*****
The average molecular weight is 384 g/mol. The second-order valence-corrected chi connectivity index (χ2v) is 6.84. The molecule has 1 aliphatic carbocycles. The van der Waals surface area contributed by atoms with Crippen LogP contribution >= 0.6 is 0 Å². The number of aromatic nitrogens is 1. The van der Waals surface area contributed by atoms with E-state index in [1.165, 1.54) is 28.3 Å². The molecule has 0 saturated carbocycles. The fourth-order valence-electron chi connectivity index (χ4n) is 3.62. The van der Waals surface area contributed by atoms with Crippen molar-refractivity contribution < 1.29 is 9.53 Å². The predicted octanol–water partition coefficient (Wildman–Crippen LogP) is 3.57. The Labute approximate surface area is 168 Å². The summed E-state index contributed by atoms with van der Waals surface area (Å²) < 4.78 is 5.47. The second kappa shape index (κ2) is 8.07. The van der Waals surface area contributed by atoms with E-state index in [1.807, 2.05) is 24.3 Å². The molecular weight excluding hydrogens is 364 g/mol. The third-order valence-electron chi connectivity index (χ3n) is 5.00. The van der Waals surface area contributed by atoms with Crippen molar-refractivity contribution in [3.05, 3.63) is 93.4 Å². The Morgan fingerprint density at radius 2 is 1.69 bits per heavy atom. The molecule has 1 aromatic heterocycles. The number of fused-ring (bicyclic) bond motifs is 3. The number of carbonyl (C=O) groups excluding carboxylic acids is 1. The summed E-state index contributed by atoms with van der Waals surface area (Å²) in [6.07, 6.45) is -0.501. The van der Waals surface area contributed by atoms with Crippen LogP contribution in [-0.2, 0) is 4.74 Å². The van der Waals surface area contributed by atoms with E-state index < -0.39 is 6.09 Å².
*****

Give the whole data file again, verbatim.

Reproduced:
The average molecular weight is 384 g/mol. The second-order valence-corrected chi connectivity index (χ2v) is 6.84. The molecule has 1 aliphatic carbocycles. The van der Waals surface area contributed by atoms with Crippen LogP contribution >= 0.6 is 0 Å². The number of aromatic nitrogens is 1. The van der Waals surface area contributed by atoms with E-state index in [1.165, 1.54) is 28.3 Å². The molecule has 0 saturated carbocycles. The fourth-order valence-electron chi connectivity index (χ4n) is 3.62. The van der Waals surface area contributed by atoms with Crippen molar-refractivity contribution < 1.29 is 9.53 Å². The predicted octanol–water partition coefficient (Wildman–Crippen LogP) is 3.57. The Labute approximate surface area is 168 Å². The summed E-state index contributed by atoms with van der Waals surface area (Å²) < 4.78 is 5.47. The second kappa shape index (κ2) is 8.07. The van der Waals surface area contributed by atoms with E-state index in [1.807, 2.05) is 24.3 Å². The molecular weight excluding hydrogens is 364 g/mol. The third-order valence-electron chi connectivity index (χ3n) is 5.00. The van der Waals surface area contributed by atoms with Crippen molar-refractivity contribution in [3.05, 3.63) is 93.4 Å². The Morgan fingerprint density at radius 2 is 1.69 bits per heavy atom. The molecule has 1 aromatic heterocycles. The number of fused-ring (bicyclic) bond motifs is 3. The number of carbonyl (C=O) groups excluding carboxylic acids is 1. The summed E-state index contributed by atoms with van der Waals surface area (Å²) in [6.07, 6.45) is -0.501. The van der Waals surface area contributed by atoms with Crippen LogP contribution in [-0.2, 0) is 4.74 Å². The van der Waals surface area contributed by atoms with E-state index < -0.39 is 6.09 Å².